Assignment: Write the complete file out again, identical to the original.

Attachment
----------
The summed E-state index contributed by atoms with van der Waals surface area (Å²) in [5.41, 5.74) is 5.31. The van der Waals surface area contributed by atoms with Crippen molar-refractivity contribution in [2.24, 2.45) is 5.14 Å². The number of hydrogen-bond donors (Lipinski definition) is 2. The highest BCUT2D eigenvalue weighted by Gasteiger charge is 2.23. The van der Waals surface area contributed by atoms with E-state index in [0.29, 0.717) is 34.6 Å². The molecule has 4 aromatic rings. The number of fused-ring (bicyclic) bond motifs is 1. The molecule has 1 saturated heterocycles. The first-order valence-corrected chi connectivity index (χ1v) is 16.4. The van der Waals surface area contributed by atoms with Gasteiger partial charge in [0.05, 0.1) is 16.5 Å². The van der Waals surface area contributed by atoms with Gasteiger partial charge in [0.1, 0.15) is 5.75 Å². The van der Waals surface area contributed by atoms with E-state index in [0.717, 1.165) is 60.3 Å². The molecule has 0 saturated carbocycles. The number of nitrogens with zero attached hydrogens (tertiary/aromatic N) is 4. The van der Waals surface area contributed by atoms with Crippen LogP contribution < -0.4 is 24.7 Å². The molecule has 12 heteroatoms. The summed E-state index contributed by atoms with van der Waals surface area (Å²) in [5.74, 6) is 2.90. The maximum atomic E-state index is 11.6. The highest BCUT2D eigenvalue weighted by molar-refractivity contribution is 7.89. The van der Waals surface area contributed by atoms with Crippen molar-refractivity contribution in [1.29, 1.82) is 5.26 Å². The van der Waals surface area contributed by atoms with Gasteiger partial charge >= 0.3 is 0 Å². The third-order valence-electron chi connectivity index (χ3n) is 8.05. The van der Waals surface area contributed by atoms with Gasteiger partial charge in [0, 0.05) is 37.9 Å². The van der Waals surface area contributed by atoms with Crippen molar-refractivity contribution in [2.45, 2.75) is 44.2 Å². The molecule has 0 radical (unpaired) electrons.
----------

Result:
The summed E-state index contributed by atoms with van der Waals surface area (Å²) in [5.41, 5.74) is 5.31. The van der Waals surface area contributed by atoms with Crippen molar-refractivity contribution in [2.24, 2.45) is 5.14 Å². The number of hydrogen-bond donors (Lipinski definition) is 2. The highest BCUT2D eigenvalue weighted by Gasteiger charge is 2.23. The van der Waals surface area contributed by atoms with E-state index in [0.29, 0.717) is 34.6 Å². The molecule has 4 aromatic rings. The number of fused-ring (bicyclic) bond motifs is 1. The molecule has 1 saturated heterocycles. The first-order valence-corrected chi connectivity index (χ1v) is 16.4. The van der Waals surface area contributed by atoms with Gasteiger partial charge in [0.05, 0.1) is 16.5 Å². The van der Waals surface area contributed by atoms with Gasteiger partial charge in [0.1, 0.15) is 5.75 Å². The van der Waals surface area contributed by atoms with E-state index in [0.717, 1.165) is 60.3 Å². The molecule has 0 saturated carbocycles. The number of nitrogens with zero attached hydrogens (tertiary/aromatic N) is 4. The van der Waals surface area contributed by atoms with Crippen LogP contribution < -0.4 is 24.7 Å². The molecule has 12 heteroatoms. The summed E-state index contributed by atoms with van der Waals surface area (Å²) in [5.74, 6) is 2.90. The maximum atomic E-state index is 11.6. The highest BCUT2D eigenvalue weighted by molar-refractivity contribution is 7.89. The van der Waals surface area contributed by atoms with Crippen molar-refractivity contribution in [1.29, 1.82) is 5.26 Å². The van der Waals surface area contributed by atoms with Gasteiger partial charge >= 0.3 is 0 Å². The third-order valence-electron chi connectivity index (χ3n) is 8.05. The van der Waals surface area contributed by atoms with Gasteiger partial charge in [0, 0.05) is 37.9 Å². The van der Waals surface area contributed by atoms with Crippen molar-refractivity contribution in [2.45, 2.75) is 44.2 Å². The molecule has 0 radical (unpaired) electrons.